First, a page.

To further the general welfare is indeed your objective as a restaurant owner, but probably not in the meaning that's most often talked about. You're supposed to offer goods and services in a manner which pleases potential customers so much that they are willing to trade certain amounts of money for it, which in turn lets you gain a profit. By that, you're contributing a whole new niche or segment to the local economy which, should it be making a profit, represents an achievement people value and may thus be described as your "fair share" of the great collective whole. The means to achieve this goal may involve discrimination as we've pointed out above.

Discrimination in privately owned places is therefore legitimate, no matter whether these places are private houses or private hang-out-places.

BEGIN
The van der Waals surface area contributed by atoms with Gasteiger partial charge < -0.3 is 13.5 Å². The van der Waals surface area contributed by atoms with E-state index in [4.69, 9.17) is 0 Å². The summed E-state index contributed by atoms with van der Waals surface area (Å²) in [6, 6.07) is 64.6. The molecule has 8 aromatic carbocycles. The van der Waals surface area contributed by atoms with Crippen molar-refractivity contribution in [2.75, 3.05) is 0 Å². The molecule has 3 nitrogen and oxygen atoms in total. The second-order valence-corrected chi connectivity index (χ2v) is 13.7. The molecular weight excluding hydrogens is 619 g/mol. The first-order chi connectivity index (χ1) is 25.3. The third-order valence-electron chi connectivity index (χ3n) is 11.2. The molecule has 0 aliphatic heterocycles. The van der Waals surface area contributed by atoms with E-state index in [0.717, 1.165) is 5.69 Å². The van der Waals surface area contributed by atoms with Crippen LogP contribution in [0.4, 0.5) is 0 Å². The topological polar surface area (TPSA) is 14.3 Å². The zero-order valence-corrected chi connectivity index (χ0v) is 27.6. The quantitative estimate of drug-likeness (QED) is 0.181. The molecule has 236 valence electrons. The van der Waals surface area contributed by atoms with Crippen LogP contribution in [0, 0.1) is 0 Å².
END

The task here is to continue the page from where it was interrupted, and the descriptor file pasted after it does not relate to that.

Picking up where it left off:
Thursday, October 2, 2008


Certain words in the English language are picked from time to time to completely distort their original meaning and make a negative buzz word out of them. "Climate" is one example. A couple of years ago, talking about climate meant describing certain weather conditions. Today, climate is some kind of code word for heralding the impending doom. "Climate deniers" are those who'd prefer not to drink the kool-aid, to be cast away and scorned. "Climate policy" means laws regulating the weather. You know, laws regulating the economy and people's personal lives worked so well that you might just try to wisely guide "the climate" as well.

But I'm digressing. Another famous example of restructuring the meaning of a word is "discrimination". A discriminating tradesman would denote a hard to please market participant in earlier times, today you'd rather think of a hypocritical white evangelical racist bigot who refuses to sell to homosexuals.

Of course, "discrimination" may legitimately be used in that sense as well. What bugs me is the automatically negative reaction connected to this meaning of discrimination.